Triangle Factory Fire Event – Plus Mainstream Media Omits Response to the Mayor from Reports

The Street After the Event

Signs were held with names of the 146 workers who died

Original Site Greene & Washington Place

Breaking Down Event (Washington Sq Park in background)

The Triangle Factory Fire occurred on March 25, 1911 and killed 146 workers, mostly young women. As I wrote last week, this past Friday marked the 100th Anniversary of the fire. I attended the annual commemoration at the site, one block from Washington Square Park. You wouldn’t know from any of the major NYC media reports that when Mayor Michael Bloomberg spoke, he was not welcomed, and was, in fact, steadily booed. (Despite really wanting to hear the Mayor’s speech to witness exactly this – what the crowd’s response to him would be – I dashed over to Think Coffee and missed him! Luckily, there is YouTube.)

It appears Agence France-Presse was the only major news agency to report it. Was the Triangle Fire 100th Anniversary event considered so prestigious that the media did not want to tarnish the Mayor’s tenuous image further? (Google “Bloomberg booed at St. Patrick’s Day Parade” and then “Bloomberg booed at Triangle Fire” to see how this works. One will reveal mainstream media reports; the other will not.) Of course, there is YouTube and many bloggers and other sites that are more than willing to write about this. Still, it’s a bit curious.

One downside to how the event was set up – NYPD set up barricades splitting the crowd between the event’s three block radius on Washington Place, leaving Mercer Street, for example, open (but not to access the event). It dissipated the synergy of the crowd and didn’t make the event safer (the “pens” make everything feel less safe).

* Previous WSP Blog post: Triangle Fire 100th Anniversary Commemoration March 25th

* Many photos of the event, including a procession from Union Square, at Staten Island Bob’s site.

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Marlon Brando and Washington Square 1940’s

Washington Square Park as it looked when Marlon Brando slept on sidewalk

Updated 3:06 p.m. — Marlon Brando arrived in New York City in 1943 after he was expelled from a Minnesota military school. He wrote in his autobiography, “Brando: Songs My Mother Taught Me”, about his experience in the Village and Washington Square:

As I got out of the cab delivering me from Pennsylvania Station to my sister’s apartment in Greenwich Village in the spring of 1943, I was sporting a bright red fedora that I thought was going to knock everyone dead.

I cherish my memories of those first few days of freedom in New York, especially my sense of liberation from not having to submit to any authority, and knowing that I could go anyplace and do anything at any time.

One night I went to Washington Square and got drunk for the first time. I fell asleep on the sidewalk and nobody bothered me. …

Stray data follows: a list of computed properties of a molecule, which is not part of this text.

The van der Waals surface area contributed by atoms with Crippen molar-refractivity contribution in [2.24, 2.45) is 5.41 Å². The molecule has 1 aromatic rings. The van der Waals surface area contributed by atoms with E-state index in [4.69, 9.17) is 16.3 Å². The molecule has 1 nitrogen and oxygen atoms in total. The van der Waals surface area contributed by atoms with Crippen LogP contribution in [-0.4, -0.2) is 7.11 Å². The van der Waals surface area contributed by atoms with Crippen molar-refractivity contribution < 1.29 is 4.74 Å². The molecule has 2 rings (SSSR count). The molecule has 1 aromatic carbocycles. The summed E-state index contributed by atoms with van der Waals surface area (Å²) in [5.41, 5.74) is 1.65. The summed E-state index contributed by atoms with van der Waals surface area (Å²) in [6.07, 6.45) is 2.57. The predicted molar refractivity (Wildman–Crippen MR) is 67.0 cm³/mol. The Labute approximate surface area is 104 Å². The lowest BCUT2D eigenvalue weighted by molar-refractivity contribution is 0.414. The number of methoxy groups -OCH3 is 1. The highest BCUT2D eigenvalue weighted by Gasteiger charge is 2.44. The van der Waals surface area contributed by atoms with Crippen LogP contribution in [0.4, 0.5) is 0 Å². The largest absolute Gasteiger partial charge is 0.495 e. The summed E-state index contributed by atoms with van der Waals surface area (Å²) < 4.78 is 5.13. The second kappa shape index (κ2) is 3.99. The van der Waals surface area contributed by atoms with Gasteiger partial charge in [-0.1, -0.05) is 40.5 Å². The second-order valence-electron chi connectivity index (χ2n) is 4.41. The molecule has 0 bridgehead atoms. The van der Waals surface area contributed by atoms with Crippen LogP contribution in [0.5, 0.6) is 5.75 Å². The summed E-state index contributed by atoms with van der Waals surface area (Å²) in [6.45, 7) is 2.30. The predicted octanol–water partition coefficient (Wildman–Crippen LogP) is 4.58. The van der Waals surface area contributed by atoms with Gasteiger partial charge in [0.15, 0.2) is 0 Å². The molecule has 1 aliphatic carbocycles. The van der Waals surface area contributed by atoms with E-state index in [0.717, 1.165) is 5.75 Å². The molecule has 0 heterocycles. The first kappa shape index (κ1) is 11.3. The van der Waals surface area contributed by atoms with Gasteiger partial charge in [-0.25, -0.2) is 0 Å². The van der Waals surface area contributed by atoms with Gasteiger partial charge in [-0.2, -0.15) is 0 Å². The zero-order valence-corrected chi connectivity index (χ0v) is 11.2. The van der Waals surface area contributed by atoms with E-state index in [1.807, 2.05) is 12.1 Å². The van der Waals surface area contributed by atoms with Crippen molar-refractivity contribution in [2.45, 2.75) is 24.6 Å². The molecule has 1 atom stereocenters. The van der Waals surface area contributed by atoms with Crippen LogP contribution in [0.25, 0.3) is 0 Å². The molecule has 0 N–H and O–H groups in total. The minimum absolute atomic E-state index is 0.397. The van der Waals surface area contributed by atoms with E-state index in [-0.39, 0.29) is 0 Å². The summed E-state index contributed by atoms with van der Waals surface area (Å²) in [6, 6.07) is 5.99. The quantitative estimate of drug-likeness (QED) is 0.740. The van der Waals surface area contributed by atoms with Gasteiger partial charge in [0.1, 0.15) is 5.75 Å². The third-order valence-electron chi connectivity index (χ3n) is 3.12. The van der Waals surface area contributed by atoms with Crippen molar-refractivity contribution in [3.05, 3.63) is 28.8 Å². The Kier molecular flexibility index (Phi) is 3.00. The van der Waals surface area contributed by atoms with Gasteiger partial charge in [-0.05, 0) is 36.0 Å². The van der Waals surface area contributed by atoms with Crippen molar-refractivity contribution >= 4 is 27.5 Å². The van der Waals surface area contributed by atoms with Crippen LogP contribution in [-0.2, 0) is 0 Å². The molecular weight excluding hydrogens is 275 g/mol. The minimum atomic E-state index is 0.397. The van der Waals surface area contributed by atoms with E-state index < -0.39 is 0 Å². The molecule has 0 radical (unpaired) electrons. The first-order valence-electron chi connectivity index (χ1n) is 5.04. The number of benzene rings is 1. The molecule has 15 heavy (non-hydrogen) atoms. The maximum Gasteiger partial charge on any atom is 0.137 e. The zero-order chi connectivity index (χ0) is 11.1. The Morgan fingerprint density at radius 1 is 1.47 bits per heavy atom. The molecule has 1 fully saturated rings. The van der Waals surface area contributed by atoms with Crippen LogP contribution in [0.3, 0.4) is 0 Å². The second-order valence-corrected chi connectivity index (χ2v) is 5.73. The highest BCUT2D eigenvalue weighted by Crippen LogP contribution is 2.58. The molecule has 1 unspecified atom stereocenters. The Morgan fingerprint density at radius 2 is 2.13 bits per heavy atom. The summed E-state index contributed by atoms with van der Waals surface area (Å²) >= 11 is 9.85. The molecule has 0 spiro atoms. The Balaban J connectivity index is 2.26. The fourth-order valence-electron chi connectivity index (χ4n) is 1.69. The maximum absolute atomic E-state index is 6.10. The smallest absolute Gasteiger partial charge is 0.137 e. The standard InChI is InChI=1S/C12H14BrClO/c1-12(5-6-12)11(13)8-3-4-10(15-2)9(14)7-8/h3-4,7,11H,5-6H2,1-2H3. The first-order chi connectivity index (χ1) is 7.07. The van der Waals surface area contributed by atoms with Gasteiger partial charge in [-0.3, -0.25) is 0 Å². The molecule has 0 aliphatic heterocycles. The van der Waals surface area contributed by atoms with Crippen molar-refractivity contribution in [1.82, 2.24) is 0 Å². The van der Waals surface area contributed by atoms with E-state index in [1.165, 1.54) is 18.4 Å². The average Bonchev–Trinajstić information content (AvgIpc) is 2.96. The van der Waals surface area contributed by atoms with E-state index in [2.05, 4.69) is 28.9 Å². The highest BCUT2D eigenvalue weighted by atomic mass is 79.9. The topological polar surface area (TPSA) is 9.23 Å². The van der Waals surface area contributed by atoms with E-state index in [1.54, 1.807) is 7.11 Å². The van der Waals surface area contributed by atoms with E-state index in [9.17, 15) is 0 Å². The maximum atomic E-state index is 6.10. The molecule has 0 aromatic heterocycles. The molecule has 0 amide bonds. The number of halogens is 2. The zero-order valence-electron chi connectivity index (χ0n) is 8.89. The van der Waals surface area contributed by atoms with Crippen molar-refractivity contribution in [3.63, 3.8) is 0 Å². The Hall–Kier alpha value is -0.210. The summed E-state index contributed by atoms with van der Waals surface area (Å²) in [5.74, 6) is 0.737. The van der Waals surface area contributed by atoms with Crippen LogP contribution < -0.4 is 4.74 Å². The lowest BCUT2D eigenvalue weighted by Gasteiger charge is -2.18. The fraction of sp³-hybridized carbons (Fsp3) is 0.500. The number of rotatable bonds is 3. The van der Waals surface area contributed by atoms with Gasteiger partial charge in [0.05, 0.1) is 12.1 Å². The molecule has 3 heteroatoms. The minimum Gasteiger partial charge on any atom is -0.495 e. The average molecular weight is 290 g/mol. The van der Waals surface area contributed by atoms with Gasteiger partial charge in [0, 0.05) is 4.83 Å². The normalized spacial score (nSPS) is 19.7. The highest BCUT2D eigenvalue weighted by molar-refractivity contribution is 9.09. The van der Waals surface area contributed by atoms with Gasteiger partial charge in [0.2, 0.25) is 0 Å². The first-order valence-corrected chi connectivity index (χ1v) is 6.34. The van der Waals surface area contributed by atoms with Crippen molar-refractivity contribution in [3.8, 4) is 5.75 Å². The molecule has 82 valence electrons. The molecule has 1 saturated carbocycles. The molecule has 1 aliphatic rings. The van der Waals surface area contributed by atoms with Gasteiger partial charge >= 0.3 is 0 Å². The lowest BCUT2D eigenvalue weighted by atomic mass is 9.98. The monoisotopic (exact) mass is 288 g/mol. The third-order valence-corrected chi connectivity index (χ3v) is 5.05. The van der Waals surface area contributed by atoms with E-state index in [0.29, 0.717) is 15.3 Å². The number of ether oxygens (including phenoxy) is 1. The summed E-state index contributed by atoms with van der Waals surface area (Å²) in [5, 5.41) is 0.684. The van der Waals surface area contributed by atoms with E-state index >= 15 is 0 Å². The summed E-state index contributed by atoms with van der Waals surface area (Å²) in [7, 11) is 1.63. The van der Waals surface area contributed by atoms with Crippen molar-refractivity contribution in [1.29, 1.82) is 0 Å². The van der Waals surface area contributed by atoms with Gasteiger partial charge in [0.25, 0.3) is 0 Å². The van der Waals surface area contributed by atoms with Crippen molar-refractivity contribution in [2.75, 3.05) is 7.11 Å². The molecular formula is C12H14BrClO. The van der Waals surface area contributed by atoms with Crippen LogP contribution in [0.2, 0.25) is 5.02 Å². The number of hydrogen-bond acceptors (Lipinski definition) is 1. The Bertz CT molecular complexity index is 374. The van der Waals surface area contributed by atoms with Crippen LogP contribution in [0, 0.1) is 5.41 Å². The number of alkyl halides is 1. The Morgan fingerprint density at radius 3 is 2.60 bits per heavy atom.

It was ecstasy sleeping on the sidewalk of Washington Square, realizing I had no commitment to anything or anyone. If I didn’t feel like going to bed, I didn’t. I formed the sleeping patterns of a lifetime; stay up past midnight, sleep til ten or eleven the next morning.

Once I stayed up all night at a party in Brooklyn and looked out the window at a gray dawn at about six A.M. and watched the streets glow with the headlights of buses, cars and taxis. Then the sidewalks began to fill up with people carrying briefcases and scurrying to their offices. I thought, God, wouldn’t it be awful if I had to get up and go to work like that every day?

Frannie, who lived in an apartment near Patchin Place in the Village, invited me to move in with her. I got a job as an elevator operator at Best & Company department store, then worked as a waiter, a short-order cook, a sandwich man, and at other jobs I don’t remember now.

This photo – amazing, isn’t it? – captures an aerial view of what the Washington Square area looked like circa 1940-1949.

Photo credit: The Washington Square Park (New York, N.Y.) and Washington Square Area Image Collection; New York University Archives, New York University.

Events!

* Don’t forget — today, Friday, March 25th! Remember the Triangle Fire events. 11 a.m. music & procession; 12 noon speakers & ceremony. 1 block from Park! (See previous post: Triangle Fire 100th Anniversary Commemoration.)

* Saturday, March 26th – Hands Across Prospect Park – Save New York City’s Geese

Alert from Park Slope Neighbors:

This Saturday, March 26th, at 12:30 p.m., local activists will join advocacy group Friends of Animals, State Senator Eric Adams, City Council Member Letitia James, and concerned Brooklyn residents New Yorkers to link hands around the lake in Prospect Park to demonstrate for the protection of the park’s resident Canada geese.

Last year, the USDA rounded up and euthanized (WSP Blog correction) killed 368 geese that had been living in Prospect Park, setting off a raft of protests.  The culling was ostensibly done to prevent geese from colliding with airplanes, but the park’s geese were outside the protective zone that the FAA had established.